Even if the company’s future growth is slower than what you expected it to be, it’s just one year’s TFSA investment. If you invest in one such company every year with your TFSA contribution limit, and just half of them grow as much or better than you expected, you will have accumulated a decent amount of wealth in your TFSA in three decades.

Foolish takeaway

TFSA is a powerful tool, but only when you use it the right way. Invest, but don’t trade, and don’t exceed your contribution room.

You may create additional contribution room by withdrawing a sum from your TFSA, but you will have to wait a year before you can use that additional room.

This article represents the opinion of the writer, who may disagree with the “official” recommendation position of a Motley Fool premium service or advisor. We’re Motley! Questioning an investing thesis — even one of our own — helps us all think critically about investing and make decisions that help us become smarter, happier, and richer, so we sometimes publish articles that may not be in line with recommendations, rankings or other content.

Fool contributor Adam Othman has no position in any of the stocks mentioned. The Motley Fool recommends FirstService, SV.

More on Dividend Stocks

dividends grow over time
Dividend Stocks

2 Dividend Stocks That Can Generate $2,000 in Passive Income by 2025

Investing in high-dividend stocks such as Whitecap can help you generate $2,000 in annual passive income by 2025.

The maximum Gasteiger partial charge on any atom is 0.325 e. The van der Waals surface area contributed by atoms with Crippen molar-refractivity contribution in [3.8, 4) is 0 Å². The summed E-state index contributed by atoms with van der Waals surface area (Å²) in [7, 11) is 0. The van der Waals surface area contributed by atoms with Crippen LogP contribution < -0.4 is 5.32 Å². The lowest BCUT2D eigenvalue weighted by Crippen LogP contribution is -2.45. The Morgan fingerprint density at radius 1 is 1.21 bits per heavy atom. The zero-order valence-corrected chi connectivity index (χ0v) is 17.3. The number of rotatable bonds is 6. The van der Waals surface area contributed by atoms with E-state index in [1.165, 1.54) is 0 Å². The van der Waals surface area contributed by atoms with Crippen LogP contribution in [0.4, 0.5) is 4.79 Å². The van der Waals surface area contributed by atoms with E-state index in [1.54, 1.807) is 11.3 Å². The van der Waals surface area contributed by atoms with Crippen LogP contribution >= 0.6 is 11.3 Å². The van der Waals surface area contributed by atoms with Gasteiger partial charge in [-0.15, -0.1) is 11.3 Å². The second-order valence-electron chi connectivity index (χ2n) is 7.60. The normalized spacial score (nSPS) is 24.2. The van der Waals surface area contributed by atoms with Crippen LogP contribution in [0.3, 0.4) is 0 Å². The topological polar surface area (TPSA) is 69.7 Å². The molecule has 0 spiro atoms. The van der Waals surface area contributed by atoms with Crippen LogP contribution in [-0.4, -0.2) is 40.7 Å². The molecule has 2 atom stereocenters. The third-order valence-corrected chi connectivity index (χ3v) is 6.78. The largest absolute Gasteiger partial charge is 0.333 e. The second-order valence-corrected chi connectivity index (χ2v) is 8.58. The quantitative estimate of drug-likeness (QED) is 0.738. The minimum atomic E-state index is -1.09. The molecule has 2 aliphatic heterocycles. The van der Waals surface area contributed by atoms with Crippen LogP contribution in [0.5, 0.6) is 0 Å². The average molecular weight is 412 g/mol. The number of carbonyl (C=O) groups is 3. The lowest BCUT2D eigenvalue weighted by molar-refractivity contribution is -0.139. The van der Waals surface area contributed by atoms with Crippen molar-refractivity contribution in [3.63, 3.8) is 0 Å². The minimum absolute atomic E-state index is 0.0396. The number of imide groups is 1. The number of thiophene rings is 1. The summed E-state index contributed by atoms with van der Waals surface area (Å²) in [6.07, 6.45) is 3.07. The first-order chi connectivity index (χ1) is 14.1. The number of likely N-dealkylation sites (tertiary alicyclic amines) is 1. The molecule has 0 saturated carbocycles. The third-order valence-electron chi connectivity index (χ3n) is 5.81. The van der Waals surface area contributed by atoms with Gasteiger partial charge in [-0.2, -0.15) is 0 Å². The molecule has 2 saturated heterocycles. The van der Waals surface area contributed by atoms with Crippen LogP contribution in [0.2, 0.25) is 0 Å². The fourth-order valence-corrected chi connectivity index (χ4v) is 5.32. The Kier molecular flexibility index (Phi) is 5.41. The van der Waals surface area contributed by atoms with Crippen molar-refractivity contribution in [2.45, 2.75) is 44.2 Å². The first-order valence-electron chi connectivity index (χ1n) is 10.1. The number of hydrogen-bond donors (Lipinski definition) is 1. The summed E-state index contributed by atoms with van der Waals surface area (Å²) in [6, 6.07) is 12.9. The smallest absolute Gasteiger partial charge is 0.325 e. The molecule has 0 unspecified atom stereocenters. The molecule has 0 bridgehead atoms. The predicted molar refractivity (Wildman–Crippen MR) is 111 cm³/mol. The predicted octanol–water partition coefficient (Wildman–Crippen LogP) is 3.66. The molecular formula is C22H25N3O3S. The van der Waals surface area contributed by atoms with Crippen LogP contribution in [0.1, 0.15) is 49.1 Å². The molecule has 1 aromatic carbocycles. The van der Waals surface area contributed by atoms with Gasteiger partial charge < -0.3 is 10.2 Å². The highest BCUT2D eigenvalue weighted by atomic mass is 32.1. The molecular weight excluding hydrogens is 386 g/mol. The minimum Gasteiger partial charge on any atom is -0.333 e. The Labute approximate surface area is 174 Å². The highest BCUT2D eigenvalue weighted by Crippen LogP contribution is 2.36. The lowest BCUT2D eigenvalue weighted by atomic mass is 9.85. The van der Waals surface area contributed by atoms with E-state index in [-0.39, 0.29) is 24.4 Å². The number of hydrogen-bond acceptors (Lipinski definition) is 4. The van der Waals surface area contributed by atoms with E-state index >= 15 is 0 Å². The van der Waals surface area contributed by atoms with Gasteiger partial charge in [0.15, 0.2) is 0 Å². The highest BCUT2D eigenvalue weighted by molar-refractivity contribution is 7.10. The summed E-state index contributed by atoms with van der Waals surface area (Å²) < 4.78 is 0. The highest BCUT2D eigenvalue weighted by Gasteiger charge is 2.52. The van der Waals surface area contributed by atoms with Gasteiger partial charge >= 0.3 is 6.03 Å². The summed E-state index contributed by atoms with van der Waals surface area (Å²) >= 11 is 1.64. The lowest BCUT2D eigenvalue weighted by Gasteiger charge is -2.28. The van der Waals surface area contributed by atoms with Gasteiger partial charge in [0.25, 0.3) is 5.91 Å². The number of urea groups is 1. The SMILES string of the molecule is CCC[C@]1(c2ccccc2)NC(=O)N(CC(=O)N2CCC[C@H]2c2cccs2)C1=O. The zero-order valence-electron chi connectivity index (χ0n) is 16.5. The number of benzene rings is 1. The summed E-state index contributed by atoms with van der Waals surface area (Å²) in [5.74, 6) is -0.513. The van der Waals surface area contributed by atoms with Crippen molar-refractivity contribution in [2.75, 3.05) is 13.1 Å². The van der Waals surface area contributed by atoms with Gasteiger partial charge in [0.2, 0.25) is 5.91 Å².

Read more »

edit Woman calculating figures next to a laptop
Dividend Stocks

Should You Invest in BCE Stock for its Dividend?

BCE stock is not yet out of the woods. But this article could change your perspective about the stock and…

Read more »

sale discount best price
Dividend Stocks

Bargain Hunting for Dividends: 3 High-Yield Stocks Haven’t Been This Cheap in Years

Enbridge (TSX:ENB) stock's key enterprise value multiple reached a new multi-year low recently. BCE remains a high-yield dividend play while…

Read more »

Various Canadian dollars in gray pants pocket
Dividend Stocks

Cash in Your Pocket: 3 TSX Dividend Stocks That Pay Out Monthly

Bolster your monthly income with these three dividends stocks that act like regular paycheques.

Read more »

A plant grows from coins.
Dividend Stocks

Beat the TSX Index With These Cash-Gushing Dividend Stocks

These cash flow-rich stocks are more likely to gush passive dividend income streams long into the future.

Read more »

Golden crown on a red velvet background
Dividend Stocks

Here Are My Top 5 Dividend Aristocrats to Buy Right Now

Canadian National Railway (TSX:CNR) is a Dividend Aristocrat with 27 years of dividend growth.

Read more »

Woman has an idea
Dividend Stocks

The Smartest Canadian Dividend Stocks to Buy With $500 Right Now

Besides their years-long dividend-growth track record, the strong fundamentals of these Canadian dividend stocks make them really attractive to buy…

Read more »

retirees and finances
Dividend Stocks

No, the CPP Didn’t Squander $46 Billion of Taxpayer Money

The Globe and Mail claimed that the CPP Board mismanaged Canadians' money, but it beat the returns earned by the…

Read more »